Potato Fennel with Greens BABY VEGGIE BLEND
Increasing the variety of ingredients that baby gets is essential to increase the nutrient density and phytonutrient density of their diet. If babies only get the same foods over and over again, the chances are nutrient deficiencies can develop. Plus, more variety exposes your baby to new flavors, discouraging picky eating later down the road. This recipe highlights prebiotic rich onions, leeks, and garlic, with the gentle sweetness of fennel to hide the more bitter compounds in dark baby greens. You can use grass-fed butter or heavy cream, or a combination of both to ensure adequate fat for the absorption of fat soluble vitamins.
Makes 10 servings
Time: ~30 minutes
1 medium yukon gold potato, washed and quartered
1/2 fennel bulb, core removed
1/2 medium onion, halved
1/4 leek stalk (cleaned to ensure dirt is removed)
1 clove garlic
Handful tender baby greens (spinach, kale, collards, etc)
Handful chopped green herbs (I used basil, but parsley would work well too)
2 tablespoons grass-fed butter
2 tablespoons hydrolyzed collagen (optional)
Generous pinch sea salt
Fresh ground pepper
Place the potato, fennel, onion, leek, and garlic into a pot lined with a steamer basket and filled with water to reach the bottom of steamer. Cover with lid and bring to a boil, then reduce to medium heat. Steam for ~15 minutes or until all is fork tender. Place your choice of baby greens into the steamer and steam for an addition minute until tender and bright green.
Transfer all the steamer ingredients to a food processor and add the fresh herbs, butter (or 4 tablespoons heavy cream), optional collagen peptides, salt and pepper. Process until smooth.
Transfer to a baby freezer food tray and freeze. Once frozen transfer to freezer safe container or silicone ziplock bag.
Place single serving into a microwave safe dish, and reheat for 30 second in the microwave. Stir. Make sure to feel the mixture before serving to baby to make sure it is not too hot. Alternatively, you can thaw overnight in fridge.
Note: In place of fennel, you can also use celeriac root.
Tips: You can use baby purees to make quick baby or toddler soups by simply adding more liquid such as bone broth, vegetable stock, or water to thin to soup consistency. You can also whisk in an egg and make a veggie "pancake" or "crepe".
Nutrition Facts (w/ butter & collagen peptides): 48kcal, 2.4g fat, 5.5g carbs, 1.1g fiber, 1.9g protein.
Apple Butternut Baby VEGGIE BLEND
This is a naturally sweet baby veggie blend rich in fiber, fat, and easy to digest protein that babies love. Most commercial vegetable baby food varieties do not contain adequate fat or protein. Usually they are rich in carbohydrates and therefore do not provide lasting satiety. Plus, this is a great way to expose babies to new flavors and support healthy eating habits later down the road. I like to serve it along with a little bit of pasture-raised egg, either scrambled, or just straight from my soft boiled egg/sunny side up egg for added choline.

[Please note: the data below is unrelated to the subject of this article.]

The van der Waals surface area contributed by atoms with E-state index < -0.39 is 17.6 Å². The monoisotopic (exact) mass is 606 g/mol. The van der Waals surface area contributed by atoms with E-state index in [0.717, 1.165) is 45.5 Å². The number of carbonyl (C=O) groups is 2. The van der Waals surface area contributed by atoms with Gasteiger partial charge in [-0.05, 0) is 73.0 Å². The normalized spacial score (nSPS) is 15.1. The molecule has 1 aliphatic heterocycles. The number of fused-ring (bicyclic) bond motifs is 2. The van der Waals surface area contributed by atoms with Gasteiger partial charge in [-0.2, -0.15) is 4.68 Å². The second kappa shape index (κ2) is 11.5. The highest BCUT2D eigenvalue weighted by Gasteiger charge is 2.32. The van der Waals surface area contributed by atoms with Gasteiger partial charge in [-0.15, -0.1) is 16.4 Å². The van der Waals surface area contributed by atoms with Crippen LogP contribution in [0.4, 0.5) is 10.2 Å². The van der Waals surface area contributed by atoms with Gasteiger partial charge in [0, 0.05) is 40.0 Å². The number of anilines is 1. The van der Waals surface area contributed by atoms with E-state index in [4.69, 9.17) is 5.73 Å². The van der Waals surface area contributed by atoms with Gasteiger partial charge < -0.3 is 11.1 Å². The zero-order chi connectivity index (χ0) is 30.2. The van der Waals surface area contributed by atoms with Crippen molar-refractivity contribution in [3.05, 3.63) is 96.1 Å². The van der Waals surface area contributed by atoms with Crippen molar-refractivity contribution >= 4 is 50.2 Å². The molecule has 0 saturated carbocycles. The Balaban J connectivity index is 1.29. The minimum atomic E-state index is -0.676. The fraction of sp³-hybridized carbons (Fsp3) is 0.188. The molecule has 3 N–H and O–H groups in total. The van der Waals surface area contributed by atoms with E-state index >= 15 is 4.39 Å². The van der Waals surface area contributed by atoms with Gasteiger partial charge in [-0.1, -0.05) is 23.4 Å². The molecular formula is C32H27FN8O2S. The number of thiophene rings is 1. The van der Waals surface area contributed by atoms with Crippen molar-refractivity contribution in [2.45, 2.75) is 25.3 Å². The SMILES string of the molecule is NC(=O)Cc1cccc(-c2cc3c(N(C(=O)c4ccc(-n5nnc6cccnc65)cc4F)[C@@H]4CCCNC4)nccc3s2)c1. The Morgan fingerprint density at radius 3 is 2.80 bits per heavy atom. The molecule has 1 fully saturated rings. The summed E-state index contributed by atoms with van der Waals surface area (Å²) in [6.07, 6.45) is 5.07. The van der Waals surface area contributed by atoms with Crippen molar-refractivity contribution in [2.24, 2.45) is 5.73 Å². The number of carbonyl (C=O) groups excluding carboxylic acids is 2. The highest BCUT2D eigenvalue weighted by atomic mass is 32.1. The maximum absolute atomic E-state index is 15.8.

Makes ~10 servings
Time: ~30 minutes or less
1 cup peeled and cubed raw butternut squash (see note)
1 medium apple, cored and quartered
½ sweet onion, peeled and quartered
1 clove garlic
1 teaspoon peeled ginger root (or more depending on taste)
2 tablespoons hydrolyzed collagen peptides (optional)
2 tablespoons grass-fed butter
Pinch salt and pepper
Place a steamer basket in a large pot and enough water to fill right below the basket. Add the squash, apple, onion, garlic clove, and ginger. Heat over high until the water is boiling. Then reduce heat to medium and steam until tender, about 15-20 minutes.
Place the veggie fruit mixture into a food processor. Add the butter and collagen and blend until desired texture. Season with a pinch of salt and pepper. Add extra ginger as desired.
Divide mixture into a baby food tray (or ice cube tray) and freeze. I often leave out a portion for part of a meal that day. Once frozen place into a sealable freezer bag or large mason jar. When ready for use, remove one cube and place into a small glass or ceramic bowl. Microwave for ~30 seconds. Stir and feel to make sure it is not too hot to serve. Alternatively, thaw in fridge overnight. Toren loves eating this cold so it doesn't need to be warm.
Note: You can also use previously frozen or leftover roasted butternut squash and just warm it in the microwave before adding into the food processor. I am sure other squash varieties with firm flesh like Red Kuri, Acorn, or Delicata would work great as well. I have also added some leek to this mixture and it turned out delicious!
Nutrition (per serving): 45kcal, 5.5g carbs, 1.2g fiber, 2.4g fat, 1.6g protein
Cooking the perfect quinoa does not need to be complicated. I have seen some recipes call for straining cooked quinoa in a colander after cooking and most calling for too much water leaving you with wet, soggy grains. Either way is not ideal...too much work for unappetizing soggy grains. Try my super easy way to make perfectly fluffy quinoa every time.
1 1/2 cups quinoa (any color)
2 1/2 cups water
In a medium pot add quinoa and water. Cover and bring to a boil. Once boiling reduce heat to low and keep covered, cooking for an additional 5 minutes. Then turn off heat and leave covered for another 15 minutes or more. I usually just cook it and forget about it until I am ready to serve it for lunch/dinner, etc. For example, sometimes I prep the quinoa in the morning and leave it on the stove until lunch.
What you are left with is perfectly cooked and fluffy quinoa that required very minimal work/attention. If you are using it for salads, it is best to let it cool to room temperature on the stove or let cool in the refrigerator.
I hope you enjoy my creative, flavorful, and nutrient dense approach to whole foods cooking. All recipes are gluten free.